US House of Representatives considers bill to cut products from China’s Xinjiang

A worker is seen in Youngor's cotton spinning mill, in Aksu, Xinjiang Uighur Autonomous Region
FILE PHOTO: A worker is seen in Youngor’s cotton spinning mill, in Aksu, Xinjiang Uighur Autonomous Region, December 1, 2015. REUTERS/Dominique Patton

December 3, 2021

By Michael Martina and Patricia Zengerle

WASHINGTON (Reuters) – The U.S. House of Representatives will consider a bill as soon as next week that would ban imports from China’s Xinjiang region due to concerns about forced labor, said Representative Jim McGovern, a sponsor of the project. law, told reporters on Thursday.

“Next week is an important week for human rights,” said McGovern. “… We think it’s important to change some of China’s laws, hopefully most of which focus on human rights. The Uyghur Forced Labor Prevention Act that we would like to see crosses the finish line in some form. “

President Joe Biden will host a summit of democracies next week, seen as an attempt to push back against China’s growing influence.

Republicans and Democrats have argued over Uyghur law for months. Most recently, Republican Senator Marco Rubio asked that the measure be included as an amendment to the National Defense Authorization Act, or NDAA, causing the Senate to delay a review of the policy setting. Big annual bill for the Pentagon.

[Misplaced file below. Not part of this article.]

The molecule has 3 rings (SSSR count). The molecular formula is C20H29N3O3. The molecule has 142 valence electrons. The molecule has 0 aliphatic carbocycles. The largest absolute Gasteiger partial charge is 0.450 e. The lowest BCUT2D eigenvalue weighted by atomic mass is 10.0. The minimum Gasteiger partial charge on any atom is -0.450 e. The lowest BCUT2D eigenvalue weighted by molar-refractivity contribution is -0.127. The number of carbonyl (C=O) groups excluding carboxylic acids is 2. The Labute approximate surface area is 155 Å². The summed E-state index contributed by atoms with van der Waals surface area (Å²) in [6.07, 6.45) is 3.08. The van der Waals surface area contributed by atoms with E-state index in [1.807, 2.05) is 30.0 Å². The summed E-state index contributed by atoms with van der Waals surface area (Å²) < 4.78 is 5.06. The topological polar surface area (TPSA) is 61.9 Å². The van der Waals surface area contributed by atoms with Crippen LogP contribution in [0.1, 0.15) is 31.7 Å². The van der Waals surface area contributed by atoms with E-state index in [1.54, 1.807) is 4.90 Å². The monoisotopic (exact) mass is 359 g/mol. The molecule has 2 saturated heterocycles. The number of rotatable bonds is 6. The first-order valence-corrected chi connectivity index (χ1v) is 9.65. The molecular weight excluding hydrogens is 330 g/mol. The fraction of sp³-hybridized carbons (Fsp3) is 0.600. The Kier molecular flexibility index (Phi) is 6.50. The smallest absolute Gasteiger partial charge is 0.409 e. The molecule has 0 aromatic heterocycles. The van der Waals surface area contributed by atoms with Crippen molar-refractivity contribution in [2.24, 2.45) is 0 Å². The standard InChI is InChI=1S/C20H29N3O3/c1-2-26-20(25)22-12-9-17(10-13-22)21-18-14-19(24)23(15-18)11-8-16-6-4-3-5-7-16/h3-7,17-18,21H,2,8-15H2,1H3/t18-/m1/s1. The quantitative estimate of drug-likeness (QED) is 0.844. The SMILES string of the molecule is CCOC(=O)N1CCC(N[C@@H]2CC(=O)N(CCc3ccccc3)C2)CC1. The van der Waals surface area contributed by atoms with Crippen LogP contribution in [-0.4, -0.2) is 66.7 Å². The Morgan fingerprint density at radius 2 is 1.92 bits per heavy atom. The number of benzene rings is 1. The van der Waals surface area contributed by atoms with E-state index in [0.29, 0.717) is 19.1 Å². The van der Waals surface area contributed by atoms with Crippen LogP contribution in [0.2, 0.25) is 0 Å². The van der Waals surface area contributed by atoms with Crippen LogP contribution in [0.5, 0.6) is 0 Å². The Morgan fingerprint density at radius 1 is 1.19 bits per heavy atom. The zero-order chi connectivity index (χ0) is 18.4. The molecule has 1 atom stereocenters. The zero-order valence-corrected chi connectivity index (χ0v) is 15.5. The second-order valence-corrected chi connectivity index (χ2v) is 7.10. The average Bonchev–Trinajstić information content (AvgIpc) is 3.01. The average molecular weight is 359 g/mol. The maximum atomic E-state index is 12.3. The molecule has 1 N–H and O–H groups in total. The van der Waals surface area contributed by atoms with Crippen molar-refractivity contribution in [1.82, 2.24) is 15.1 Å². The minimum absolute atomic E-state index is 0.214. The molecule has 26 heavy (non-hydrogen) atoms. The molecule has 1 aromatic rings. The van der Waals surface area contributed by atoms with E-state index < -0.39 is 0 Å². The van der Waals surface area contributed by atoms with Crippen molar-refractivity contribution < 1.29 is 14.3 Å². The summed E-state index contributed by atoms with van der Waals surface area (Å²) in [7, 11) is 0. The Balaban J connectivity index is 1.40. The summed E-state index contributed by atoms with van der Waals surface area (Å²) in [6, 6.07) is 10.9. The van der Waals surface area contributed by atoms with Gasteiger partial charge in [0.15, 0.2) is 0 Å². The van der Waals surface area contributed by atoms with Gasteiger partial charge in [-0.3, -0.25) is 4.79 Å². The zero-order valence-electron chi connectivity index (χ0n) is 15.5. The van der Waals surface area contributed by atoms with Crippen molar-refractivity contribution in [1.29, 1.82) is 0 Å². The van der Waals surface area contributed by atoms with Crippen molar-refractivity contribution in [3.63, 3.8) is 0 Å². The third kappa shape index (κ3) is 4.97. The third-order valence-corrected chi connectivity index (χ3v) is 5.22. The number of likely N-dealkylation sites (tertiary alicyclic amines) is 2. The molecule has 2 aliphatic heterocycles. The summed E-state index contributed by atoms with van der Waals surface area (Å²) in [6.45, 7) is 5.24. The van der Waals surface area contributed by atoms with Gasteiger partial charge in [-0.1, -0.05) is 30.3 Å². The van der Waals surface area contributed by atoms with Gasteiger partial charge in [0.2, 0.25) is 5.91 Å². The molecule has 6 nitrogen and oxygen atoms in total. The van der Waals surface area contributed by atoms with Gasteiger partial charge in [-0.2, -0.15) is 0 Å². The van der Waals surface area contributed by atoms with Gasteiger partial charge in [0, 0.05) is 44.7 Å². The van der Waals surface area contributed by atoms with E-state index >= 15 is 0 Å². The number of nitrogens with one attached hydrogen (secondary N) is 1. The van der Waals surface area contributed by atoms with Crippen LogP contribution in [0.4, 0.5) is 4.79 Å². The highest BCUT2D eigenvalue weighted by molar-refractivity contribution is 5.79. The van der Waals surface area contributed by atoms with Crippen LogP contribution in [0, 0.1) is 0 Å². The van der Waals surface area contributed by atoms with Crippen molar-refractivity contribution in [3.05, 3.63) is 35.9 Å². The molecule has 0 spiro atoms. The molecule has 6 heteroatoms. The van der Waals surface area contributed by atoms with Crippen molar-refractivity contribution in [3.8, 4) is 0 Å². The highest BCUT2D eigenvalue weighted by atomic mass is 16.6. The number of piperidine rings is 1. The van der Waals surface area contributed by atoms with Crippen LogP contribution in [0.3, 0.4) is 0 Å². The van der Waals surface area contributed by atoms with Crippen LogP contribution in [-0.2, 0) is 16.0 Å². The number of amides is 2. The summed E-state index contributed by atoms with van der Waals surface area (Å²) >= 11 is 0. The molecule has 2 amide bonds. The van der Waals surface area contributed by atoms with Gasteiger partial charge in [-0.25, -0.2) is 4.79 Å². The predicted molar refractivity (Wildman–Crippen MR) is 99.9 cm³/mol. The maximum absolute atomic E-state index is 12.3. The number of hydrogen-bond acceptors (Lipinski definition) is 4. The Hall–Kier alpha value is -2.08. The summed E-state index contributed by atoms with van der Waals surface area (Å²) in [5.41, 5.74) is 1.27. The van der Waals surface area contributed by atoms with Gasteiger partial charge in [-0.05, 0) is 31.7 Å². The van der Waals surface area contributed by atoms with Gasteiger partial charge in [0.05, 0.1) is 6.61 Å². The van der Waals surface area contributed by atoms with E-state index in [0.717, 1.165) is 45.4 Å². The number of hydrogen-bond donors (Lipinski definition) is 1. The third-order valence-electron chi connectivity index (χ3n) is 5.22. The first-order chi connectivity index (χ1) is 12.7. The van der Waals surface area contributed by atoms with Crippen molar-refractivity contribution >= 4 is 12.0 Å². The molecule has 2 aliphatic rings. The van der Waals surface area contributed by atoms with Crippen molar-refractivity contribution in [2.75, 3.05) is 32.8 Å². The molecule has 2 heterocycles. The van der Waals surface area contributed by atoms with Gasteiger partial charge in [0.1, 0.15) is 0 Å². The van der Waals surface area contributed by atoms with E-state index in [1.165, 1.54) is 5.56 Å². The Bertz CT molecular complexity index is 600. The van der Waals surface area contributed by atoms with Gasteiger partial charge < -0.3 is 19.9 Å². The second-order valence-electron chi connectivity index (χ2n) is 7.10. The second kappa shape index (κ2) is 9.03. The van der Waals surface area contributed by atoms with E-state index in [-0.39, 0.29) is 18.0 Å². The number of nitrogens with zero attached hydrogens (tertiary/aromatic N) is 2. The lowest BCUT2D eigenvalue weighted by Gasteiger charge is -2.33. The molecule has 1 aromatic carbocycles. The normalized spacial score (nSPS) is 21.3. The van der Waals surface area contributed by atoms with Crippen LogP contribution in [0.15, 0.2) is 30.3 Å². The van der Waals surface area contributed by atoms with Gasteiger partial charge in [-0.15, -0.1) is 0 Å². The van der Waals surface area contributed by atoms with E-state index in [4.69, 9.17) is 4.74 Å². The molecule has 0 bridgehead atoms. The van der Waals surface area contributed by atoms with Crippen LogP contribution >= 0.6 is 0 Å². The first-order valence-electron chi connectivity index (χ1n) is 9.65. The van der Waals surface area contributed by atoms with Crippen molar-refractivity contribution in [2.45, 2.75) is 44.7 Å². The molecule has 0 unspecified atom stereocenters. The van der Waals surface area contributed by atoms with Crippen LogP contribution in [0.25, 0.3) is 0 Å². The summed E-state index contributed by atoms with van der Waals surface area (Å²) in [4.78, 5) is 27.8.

Rubio’s office did not immediately respond to a request for comment on whether the passage of the House bill by McGovern would change his stance on the defense bill.

If the Uighur measure becomes law, it would create a “refutable presumption” that all goods from Xinjiang, where the Chinese government has set up an extensive network of detention camps holding Uyghurs and other Muslim groups, were made with forced labor.

China denies abuses in Xinjiang, which supplies the world with much of the world’s raw materials for solar panels, but the US government and many human rights groups say Beijing is committing genocide there. .

Republicans have accused Biden’s Democrats of being slow to enact the law because it would complicate the president’s renewable energy agenda. Democrats deny that.

“I just want to see a much stronger, stronger approach when it comes to forced labor in Xinjiang,” Democratic Representative Dan Kildee told Reuters in a phone interview.

(Reporting by Michael Martina and Patricia Zengerle; Editing by Sam Holmes) US House of Representatives considers bill to cut products from China’s Xinjiang


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